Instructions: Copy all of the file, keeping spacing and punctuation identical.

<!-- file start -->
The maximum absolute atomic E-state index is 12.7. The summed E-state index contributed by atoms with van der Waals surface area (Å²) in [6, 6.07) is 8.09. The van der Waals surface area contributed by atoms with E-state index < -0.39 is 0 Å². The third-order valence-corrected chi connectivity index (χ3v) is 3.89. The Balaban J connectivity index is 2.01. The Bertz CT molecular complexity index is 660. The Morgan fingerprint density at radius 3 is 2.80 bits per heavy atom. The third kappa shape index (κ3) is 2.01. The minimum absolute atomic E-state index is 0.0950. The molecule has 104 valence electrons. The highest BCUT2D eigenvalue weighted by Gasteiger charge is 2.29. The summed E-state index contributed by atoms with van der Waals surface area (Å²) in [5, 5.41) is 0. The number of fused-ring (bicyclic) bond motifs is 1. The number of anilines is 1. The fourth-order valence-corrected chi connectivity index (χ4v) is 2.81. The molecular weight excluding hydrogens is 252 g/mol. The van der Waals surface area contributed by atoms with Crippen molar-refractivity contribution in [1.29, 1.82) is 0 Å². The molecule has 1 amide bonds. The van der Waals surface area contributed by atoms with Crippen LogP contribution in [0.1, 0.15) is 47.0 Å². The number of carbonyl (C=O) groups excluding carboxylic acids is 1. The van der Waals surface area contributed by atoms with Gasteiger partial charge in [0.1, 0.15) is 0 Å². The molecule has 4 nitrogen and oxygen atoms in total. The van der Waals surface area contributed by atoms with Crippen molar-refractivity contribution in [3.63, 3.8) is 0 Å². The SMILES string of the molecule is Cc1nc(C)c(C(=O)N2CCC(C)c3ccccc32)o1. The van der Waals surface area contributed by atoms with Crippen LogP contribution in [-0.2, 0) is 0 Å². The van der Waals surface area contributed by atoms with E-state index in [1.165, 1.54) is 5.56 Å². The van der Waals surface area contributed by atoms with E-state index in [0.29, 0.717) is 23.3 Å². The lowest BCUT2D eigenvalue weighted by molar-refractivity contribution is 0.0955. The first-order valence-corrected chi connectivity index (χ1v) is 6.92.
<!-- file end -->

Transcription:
The maximum absolute atomic E-state index is 12.7. The summed E-state index contributed by atoms with van der Waals surface area (Å²) in [6, 6.07) is 8.09. The van der Waals surface area contributed by atoms with E-state index < -0.39 is 0 Å². The third-order valence-corrected chi connectivity index (χ3v) is 3.89. The Balaban J connectivity index is 2.01. The Bertz CT molecular complexity index is 660. The Morgan fingerprint density at radius 3 is 2.80 bits per heavy atom. The third kappa shape index (κ3) is 2.01. The minimum absolute atomic E-state index is 0.0950. The molecule has 104 valence electrons. The highest BCUT2D eigenvalue weighted by Gasteiger charge is 2.29. The summed E-state index contributed by atoms with van der Waals surface area (Å²) in [5, 5.41) is 0. The number of fused-ring (bicyclic) bond motifs is 1. The number of anilines is 1. The fourth-order valence-corrected chi connectivity index (χ4v) is 2.81. The molecular weight excluding hydrogens is 252 g/mol. The van der Waals surface area contributed by atoms with Crippen molar-refractivity contribution in [1.29, 1.82) is 0 Å². The molecule has 1 amide bonds. The van der Waals surface area contributed by atoms with Crippen LogP contribution in [0.1, 0.15) is 47.0 Å². The number of carbonyl (C=O) groups excluding carboxylic acids is 1. The van der Waals surface area contributed by atoms with Gasteiger partial charge in [0.1, 0.15) is 0 Å². The molecule has 4 nitrogen and oxygen atoms in total. The van der Waals surface area contributed by atoms with Crippen molar-refractivity contribution in [3.63, 3.8) is 0 Å². The SMILES string of the molecule is Cc1nc(C)c(C(=O)N2CCC(C)c3ccccc32)o1. The van der Waals surface area contributed by atoms with Crippen LogP contribution in [-0.2, 0) is 0 Å². The van der Waals surface area contributed by atoms with E-state index in [1.165, 1.54) is 5.56 Å². The van der Waals surface area contributed by atoms with E-state index in [0.29, 0.717) is 23.3 Å². The lowest BCUT2D eigenvalue weighted by molar-refractivity contribution is 0.0955. The first-order valence-corrected chi connectivity index (χ1v) is 6.92.